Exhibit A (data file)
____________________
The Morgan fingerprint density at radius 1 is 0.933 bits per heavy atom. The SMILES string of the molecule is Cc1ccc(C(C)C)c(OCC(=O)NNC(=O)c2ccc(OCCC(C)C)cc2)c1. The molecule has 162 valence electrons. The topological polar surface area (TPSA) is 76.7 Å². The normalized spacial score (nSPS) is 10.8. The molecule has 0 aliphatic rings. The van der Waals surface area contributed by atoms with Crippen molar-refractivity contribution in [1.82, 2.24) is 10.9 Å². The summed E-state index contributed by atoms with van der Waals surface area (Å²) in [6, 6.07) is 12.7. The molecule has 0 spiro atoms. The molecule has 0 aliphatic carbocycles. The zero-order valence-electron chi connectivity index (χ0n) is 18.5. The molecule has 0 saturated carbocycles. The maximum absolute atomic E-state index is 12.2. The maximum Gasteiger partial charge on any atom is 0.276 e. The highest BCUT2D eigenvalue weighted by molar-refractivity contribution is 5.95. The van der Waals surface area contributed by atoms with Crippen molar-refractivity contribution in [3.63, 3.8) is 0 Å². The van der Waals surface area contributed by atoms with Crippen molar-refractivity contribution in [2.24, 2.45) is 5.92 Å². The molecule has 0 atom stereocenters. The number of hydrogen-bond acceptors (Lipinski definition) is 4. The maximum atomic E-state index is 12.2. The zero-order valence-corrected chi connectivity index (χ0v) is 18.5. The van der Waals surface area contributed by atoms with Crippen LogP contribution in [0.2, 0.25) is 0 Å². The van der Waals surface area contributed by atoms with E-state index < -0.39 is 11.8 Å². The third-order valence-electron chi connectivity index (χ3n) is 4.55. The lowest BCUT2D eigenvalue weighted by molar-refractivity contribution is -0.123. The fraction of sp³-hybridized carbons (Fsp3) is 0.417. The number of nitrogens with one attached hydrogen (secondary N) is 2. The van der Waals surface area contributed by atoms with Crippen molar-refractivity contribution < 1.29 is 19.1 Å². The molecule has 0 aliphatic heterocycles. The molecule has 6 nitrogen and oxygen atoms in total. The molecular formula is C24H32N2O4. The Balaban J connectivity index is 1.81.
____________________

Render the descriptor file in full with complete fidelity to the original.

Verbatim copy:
The Morgan fingerprint density at radius 1 is 0.933 bits per heavy atom. The SMILES string of the molecule is Cc1ccc(C(C)C)c(OCC(=O)NNC(=O)c2ccc(OCCC(C)C)cc2)c1. The molecule has 162 valence electrons. The topological polar surface area (TPSA) is 76.7 Å². The normalized spacial score (nSPS) is 10.8. The molecule has 0 aliphatic rings. The van der Waals surface area contributed by atoms with Crippen molar-refractivity contribution in [1.82, 2.24) is 10.9 Å². The summed E-state index contributed by atoms with van der Waals surface area (Å²) in [6, 6.07) is 12.7. The molecule has 0 spiro atoms. The molecule has 0 aliphatic carbocycles. The zero-order valence-electron chi connectivity index (χ0n) is 18.5. The molecule has 0 saturated carbocycles. The maximum absolute atomic E-state index is 12.2. The maximum Gasteiger partial charge on any atom is 0.276 e. The highest BCUT2D eigenvalue weighted by molar-refractivity contribution is 5.95. The van der Waals surface area contributed by atoms with Crippen molar-refractivity contribution in [3.63, 3.8) is 0 Å². The van der Waals surface area contributed by atoms with Crippen molar-refractivity contribution in [2.24, 2.45) is 5.92 Å². The molecule has 0 atom stereocenters. The number of hydrogen-bond acceptors (Lipinski definition) is 4. The maximum atomic E-state index is 12.2. The zero-order valence-corrected chi connectivity index (χ0v) is 18.5. The van der Waals surface area contributed by atoms with Crippen LogP contribution in [0.2, 0.25) is 0 Å². The van der Waals surface area contributed by atoms with E-state index < -0.39 is 11.8 Å². The third-order valence-electron chi connectivity index (χ3n) is 4.55. The lowest BCUT2D eigenvalue weighted by molar-refractivity contribution is -0.123. The fraction of sp³-hybridized carbons (Fsp3) is 0.417. The number of nitrogens with one attached hydrogen (secondary N) is 2. The van der Waals surface area contributed by atoms with Crippen molar-refractivity contribution < 1.29 is 19.1 Å². The molecule has 0 aliphatic heterocycles. The molecule has 6 nitrogen and oxygen atoms in total. The molecular formula is C24H32N2O4. The Balaban J connectivity index is 1.81.